Bheed: When Lockdown Became a Dark and Sad Reflection of Partition

Bheed, an upcoming drama movie by Anubhav Sinha, shot in black-and-white, depicts the country’s gloomy lockdown period during the pandemic. It showcases how a major mass of people was abandoned far from home beneath the open sky, having no idea of what was coming their way. The movie draws up a parallel narrative with the bitter conditions faced by people during the partition of India in 1947.

The lockdown hit some 200 million migrant workers the hardest, pushing them into unemployment and a long journey back home.

About Bheed and Anubhav Sinha

Anubhav Sinha’s Bheed is an intense drama focusing on the lesser-talked-about hardships faced by a segment of the Indian population and their struggle to cope with the after-effects of the sudden lockdown announcements. The movie documents the dark phase across India when state borders were sealed for fear of the spread of the novel coronavirus.

Bheed paints a picture of both fear and despair accompanying these vulnerable moments—it’s a hard but necessary reminder that human suffering can’t be hidden or erased. The movie serves as an emotional reminder that even amidst tragedy, we can come together to find resilience and hope.

Anubhav has gathered a reputation for himself as a realistic film director who, in his films, tends to tap into social and political issues from an unexplored perspective. Some of his previous acclaimed works include “Thappad”, which highlighted domestic violence, while “Mulk” and “Article 15” talked about religion and caste-based discrimination, respectively.

Sinha says his purpose for making the movie is to show how “the world has become smaller than ever”, and that borders no longer define us. His vision behind the film is to bring awareness to the inhumanity, racism, and prejudice caused by borders being closed – issues still present today in many countries worldwide.

Major problems faced by Indians during the lockdown

During the pandemic, India faced many challenges–ranging from lack of bare minimum necessities like food and shelter to employment issues and all this while tackling an increasing number of deaths. In addition, millions of people had to travel vast distances because all kinds of transportation were shut down. The lockdown was especially hard on the daily bread workers and labourers who lost their jobs due to the closure of all on-site activities during the pandemic.

The film showcases how people had no option but to work long hours with low pay to survive economically, as there was uncertainty about the length of the lockdown. Additionally, medical and police personnel all over India worked day and night tirelessly without proper protection or healthcare benefits to fulfill their duties. All these hardships made it difficult for Indians of all classes to cope with such a rapidly changing environment that gravely affected their health physically and mentally. Moreover, this had a serious financial impact on many households, with thousands losing their livelihoods due to lockdowns.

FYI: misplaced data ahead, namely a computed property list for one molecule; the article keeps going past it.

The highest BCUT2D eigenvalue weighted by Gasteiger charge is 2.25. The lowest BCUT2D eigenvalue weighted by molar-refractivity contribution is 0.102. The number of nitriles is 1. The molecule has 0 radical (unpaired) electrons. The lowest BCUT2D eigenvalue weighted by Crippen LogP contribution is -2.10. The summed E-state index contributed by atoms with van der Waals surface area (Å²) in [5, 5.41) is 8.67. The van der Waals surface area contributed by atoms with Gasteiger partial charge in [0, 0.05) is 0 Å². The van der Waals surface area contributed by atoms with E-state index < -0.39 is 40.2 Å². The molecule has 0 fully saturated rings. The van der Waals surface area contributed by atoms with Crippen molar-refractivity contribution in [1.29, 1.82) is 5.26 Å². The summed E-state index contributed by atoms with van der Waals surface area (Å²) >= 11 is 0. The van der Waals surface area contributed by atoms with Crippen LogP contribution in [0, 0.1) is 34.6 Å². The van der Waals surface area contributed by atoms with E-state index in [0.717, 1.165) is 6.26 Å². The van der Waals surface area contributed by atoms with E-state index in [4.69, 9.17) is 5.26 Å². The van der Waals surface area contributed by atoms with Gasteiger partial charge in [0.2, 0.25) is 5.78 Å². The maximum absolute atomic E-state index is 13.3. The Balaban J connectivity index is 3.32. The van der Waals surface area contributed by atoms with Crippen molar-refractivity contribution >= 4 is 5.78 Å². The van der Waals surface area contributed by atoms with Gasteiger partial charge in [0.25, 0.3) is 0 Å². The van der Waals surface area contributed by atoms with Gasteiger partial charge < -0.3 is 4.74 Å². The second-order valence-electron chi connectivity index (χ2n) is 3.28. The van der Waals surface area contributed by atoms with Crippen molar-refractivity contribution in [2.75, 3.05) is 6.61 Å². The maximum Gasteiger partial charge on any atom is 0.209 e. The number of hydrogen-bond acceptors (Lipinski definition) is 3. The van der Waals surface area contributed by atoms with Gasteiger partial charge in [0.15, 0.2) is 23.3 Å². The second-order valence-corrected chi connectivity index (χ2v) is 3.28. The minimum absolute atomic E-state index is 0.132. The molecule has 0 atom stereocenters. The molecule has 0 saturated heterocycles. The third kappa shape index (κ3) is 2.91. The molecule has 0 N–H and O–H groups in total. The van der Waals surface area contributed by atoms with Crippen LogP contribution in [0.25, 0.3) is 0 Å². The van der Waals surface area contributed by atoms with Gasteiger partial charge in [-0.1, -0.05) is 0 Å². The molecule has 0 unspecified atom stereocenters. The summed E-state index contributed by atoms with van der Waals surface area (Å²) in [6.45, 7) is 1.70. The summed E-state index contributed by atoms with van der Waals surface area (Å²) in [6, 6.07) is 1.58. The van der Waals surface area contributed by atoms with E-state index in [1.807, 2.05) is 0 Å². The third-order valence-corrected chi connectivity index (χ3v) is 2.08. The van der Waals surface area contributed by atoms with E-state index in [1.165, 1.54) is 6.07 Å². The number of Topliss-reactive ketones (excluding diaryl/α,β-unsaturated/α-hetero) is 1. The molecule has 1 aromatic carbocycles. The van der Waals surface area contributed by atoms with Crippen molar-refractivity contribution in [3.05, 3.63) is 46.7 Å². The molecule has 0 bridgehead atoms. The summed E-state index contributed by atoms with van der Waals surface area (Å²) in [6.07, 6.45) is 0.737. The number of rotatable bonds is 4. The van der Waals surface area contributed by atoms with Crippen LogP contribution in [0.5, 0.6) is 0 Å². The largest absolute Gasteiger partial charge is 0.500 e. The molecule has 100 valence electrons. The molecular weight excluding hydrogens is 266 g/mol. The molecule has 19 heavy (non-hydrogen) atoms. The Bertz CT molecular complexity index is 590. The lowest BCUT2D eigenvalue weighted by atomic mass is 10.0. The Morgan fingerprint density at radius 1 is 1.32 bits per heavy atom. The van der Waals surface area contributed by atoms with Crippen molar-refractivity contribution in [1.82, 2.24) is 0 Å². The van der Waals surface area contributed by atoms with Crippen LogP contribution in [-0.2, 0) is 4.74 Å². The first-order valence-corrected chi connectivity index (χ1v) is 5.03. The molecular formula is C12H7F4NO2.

The Plight of migrants and its Depiction in Bheed

The plight of thousands of migrant workers during lockdown has been a heartbreaking story, with millions trying to connect with their families on foot, only to find their paths blocked by borders. Bheed makes a striking link between the situation in India during Covid-19 in 2020 and the partition of India and Pakistan in 1947, providing the situation with a totally unexplored perspective.

The movie highlights essential takeaways from this experience. It shows how hastily imposed lockdowns can be a double-edged sword – while necessary for public health in many cases, they can cause immense disruption to vulnerable populations who depend on migration for their livelihoods and face language barriers, lack of resources and cultural isolation. It’s an eye-opening message about how the most vulnerable members of society can be left out of conversations about policy decisions, even if those decisions are meant to be for their own good.

This is where the significance of Bheed truly lies – through its various vignettes, and it captures the harsh reality and emotional turmoil that many hardworking individuals had to face during the pandemic. For example, as the story of a man who loses his job and can’t get back home unfolds, we gain insight into what it feels like to be out of one’s comfort zone in an unfamiliar place without any assistance. This is echoed in another vignette, where a low-income family whose livelihood depends on their daily wages is shown trying to make ends meet.

The film serves as a reminder of the saying “History Always repeats itself” and that even in our darkest times– we must not forget our shared struggles and humanity. Bheed strikes up a thought of awareness in the audience and others working in the film industry about the need for more realistic and responsible cinema, which depicts issues, problems and struggles on a larger scale.

Releasing on 24th March 2023, Bheed is a movie starring Rajkumar Rao and Bhumi Pednekar, along with Pankaj Kapur, Ashutosh Rana, Dia Mirza and Kritika Kamra.


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